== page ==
Many complex systems are homeostatic (aka autopoietic aka self-maintaining). Such systems are, by their nature, resistant to change because they contain mechanisms to return system dynamics to a particular pattern. However it is not the case that such systems only have one possible self-maintaining pattern. If a homeostatic system receives a large enough perturbation then the system may settle to a different pattern. We would expect that as a homeostatic system experiences a series of shocks it would spend a much greater amount of time in each homeostatic pattern compared to the transition time between patterns. That is precisely the phenomena called punctuated equilibria.

Punctuated equilibria have been identified in a number of systems: animal biology, ecosystems, evolutionary processes, and gene interaction to name a few. It is recognizable as fits and starts in the system's characteristics. It was, as far as I know, first discussed by Stephen Jay Gould who noticed that the fossil record shows long periods wherein the set of species found is roughly the same interspersed with short periods of rapid evolutionary change. This is why finding intermediate species is so hard; the small probability of any animal becoming fossilized combined with the short duration of the intermediate evolutionary stages. This was a major break from the gradualism proposed by Darwin, although Darwin's mechanism can easily be made to fit the punctuated pattern. In a fantastic and brilliant paper called "Topology of the Possible" Walter Fontana demonstrates how the presence of fitness neutral genomic changes (which are known to exist) naturally produces punctuated phenotypic changes from gradual genomic changes. However, analogous mechanism may not be at the heart of punctuated equilibria in other systems.

An interesting aspect of the so-called punctuated equilibria phenomenon is that they are not equilibria at all. The coherent pattern of behavior they describe is resistant to small, medium, and some large perturbations, but it can also collapse or shift to a new pattern. In my methodology using dynamics represented by a Markov model to measure robustness, the definition I developed for the robustness of a set cumulatively adds the probability mass of states in that set as it flows from all initial states. Sets that are strongly connected components, called cores, may maintain their mass for long periods of time as it transitions within the set. It may also regain mass after losing it and draw mass in from outside. If each core represents a different characteristic (e.g. phenotype, utility value, or any qualitative feature) and there are multiple cores connected to each other through relatively short paths then such a system will exhibit punctuated equilibria-looking dynamics.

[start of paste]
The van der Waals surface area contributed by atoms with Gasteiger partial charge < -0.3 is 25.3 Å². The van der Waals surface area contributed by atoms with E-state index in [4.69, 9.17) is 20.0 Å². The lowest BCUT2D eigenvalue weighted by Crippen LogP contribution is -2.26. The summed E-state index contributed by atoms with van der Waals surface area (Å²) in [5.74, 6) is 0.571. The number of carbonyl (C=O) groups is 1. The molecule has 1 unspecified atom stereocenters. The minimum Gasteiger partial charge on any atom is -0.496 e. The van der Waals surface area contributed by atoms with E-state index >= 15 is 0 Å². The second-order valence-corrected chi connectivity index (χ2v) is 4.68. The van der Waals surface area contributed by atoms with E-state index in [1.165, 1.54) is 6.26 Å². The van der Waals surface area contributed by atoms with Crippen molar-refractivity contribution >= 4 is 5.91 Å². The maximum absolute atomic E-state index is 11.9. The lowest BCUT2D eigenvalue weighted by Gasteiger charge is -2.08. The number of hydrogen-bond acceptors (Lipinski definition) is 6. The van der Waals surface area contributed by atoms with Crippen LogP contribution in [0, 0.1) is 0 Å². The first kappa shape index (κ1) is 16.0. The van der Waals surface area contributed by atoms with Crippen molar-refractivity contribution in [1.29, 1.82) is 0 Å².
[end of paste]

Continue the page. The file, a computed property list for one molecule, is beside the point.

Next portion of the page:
The sorts of feedback mechanisms capable of maintaining a homeostatic system are, it seems, exactly those sorts of mechanisms that will produce punctuated equilibria. Does that pan out in practice? One widely recognized homeostatic system is the human body. By the reasoning presented in this paper, then, it should experience punctuated equilibria in its development. Does it? Well, Im not really sure. I can say that for muscle gain and fat loss there does seem to be tendency of the body to maintain its usual levels unless one really pushes for a prolonged period of time. And juvenile growth seems to be in spurts for many individuals. But the human body is a rather noisy system considering all the things we put it through. Ecosystems also seem homeostatic in the way I describe, but I would need to look at some real data to determine whether there are natural extended periods of time for each of varying population levels (rather than a continuous increasing and decreasing as the differential equation models produce).

Perhaps the most promising area for uncovering these patterns of behavior is the social sciences. The census and the plethora of polls (political, market, etc.) collect a great deal of diversified data on many individuals across time and in many different regions. These data may reveal punctuated equilibria dynamics in myriad social systems. As Dimitri Pappas once said, The status quo pretty much stays the same most of the time. Indeed it does, but when it shifts my hypothesis is that is it shifts big and fast. Political revolts and economic depression are two versions of such punctuated coherent patterns of behavior. Understanding the duration of plateaus and the steepness of transitions may improve our prediction of these events and help design social institutions more capable of adjusting to them.

In the near future I will be applying the methodology I developed to several real systems and then hopefully I will have more things to say about how homeostatic systems and punctuated equilibria are related.